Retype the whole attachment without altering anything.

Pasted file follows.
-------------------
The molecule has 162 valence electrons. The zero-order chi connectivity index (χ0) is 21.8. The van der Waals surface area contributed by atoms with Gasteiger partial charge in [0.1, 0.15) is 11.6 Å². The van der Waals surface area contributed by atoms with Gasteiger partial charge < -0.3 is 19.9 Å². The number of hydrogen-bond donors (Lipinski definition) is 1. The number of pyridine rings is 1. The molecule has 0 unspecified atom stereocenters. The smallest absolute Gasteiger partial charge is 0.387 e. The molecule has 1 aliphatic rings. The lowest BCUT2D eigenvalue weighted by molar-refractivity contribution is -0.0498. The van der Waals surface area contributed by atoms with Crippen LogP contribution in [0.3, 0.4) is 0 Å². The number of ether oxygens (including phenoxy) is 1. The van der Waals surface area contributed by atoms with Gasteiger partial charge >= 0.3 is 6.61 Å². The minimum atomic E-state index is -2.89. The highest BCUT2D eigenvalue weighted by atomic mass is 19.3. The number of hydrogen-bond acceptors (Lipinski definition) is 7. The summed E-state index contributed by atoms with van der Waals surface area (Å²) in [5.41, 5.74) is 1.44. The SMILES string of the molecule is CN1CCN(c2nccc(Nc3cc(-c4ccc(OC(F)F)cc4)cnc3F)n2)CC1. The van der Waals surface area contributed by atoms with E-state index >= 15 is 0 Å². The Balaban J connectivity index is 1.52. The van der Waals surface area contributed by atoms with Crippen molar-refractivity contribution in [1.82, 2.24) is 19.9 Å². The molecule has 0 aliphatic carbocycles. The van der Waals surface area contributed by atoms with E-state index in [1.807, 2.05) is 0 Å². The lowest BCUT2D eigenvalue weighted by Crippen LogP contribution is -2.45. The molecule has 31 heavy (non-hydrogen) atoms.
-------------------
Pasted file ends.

The molecule has 162 valence electrons. The zero-order chi connectivity index (χ0) is 21.8. The van der Waals surface area contributed by atoms with Gasteiger partial charge in [0.1, 0.15) is 11.6 Å². The van der Waals surface area contributed by atoms with Gasteiger partial charge < -0.3 is 19.9 Å². The number of hydrogen-bond donors (Lipinski definition) is 1. The number of pyridine rings is 1. The molecule has 0 unspecified atom stereocenters. The smallest absolute Gasteiger partial charge is 0.387 e. The molecule has 1 aliphatic rings. The lowest BCUT2D eigenvalue weighted by molar-refractivity contribution is -0.0498. The van der Waals surface area contributed by atoms with Crippen LogP contribution in [0.3, 0.4) is 0 Å². The number of ether oxygens (including phenoxy) is 1. The van der Waals surface area contributed by atoms with Gasteiger partial charge >= 0.3 is 6.61 Å². The minimum atomic E-state index is -2.89. The highest BCUT2D eigenvalue weighted by atomic mass is 19.3. The number of hydrogen-bond acceptors (Lipinski definition) is 7. The summed E-state index contributed by atoms with van der Waals surface area (Å²) in [5.41, 5.74) is 1.44. The SMILES string of the molecule is CN1CCN(c2nccc(Nc3cc(-c4ccc(OC(F)F)cc4)cnc3F)n2)CC1. The van der Waals surface area contributed by atoms with E-state index >= 15 is 0 Å². The Balaban J connectivity index is 1.52. The van der Waals surface area contributed by atoms with Crippen molar-refractivity contribution in [1.82, 2.24) is 19.9 Å². The molecule has 0 aliphatic carbocycles. The van der Waals surface area contributed by atoms with E-state index in [1.807, 2.05) is 0 Å². The lowest BCUT2D eigenvalue weighted by Crippen LogP contribution is -2.45. The molecule has 31 heavy (non-hydrogen) atoms.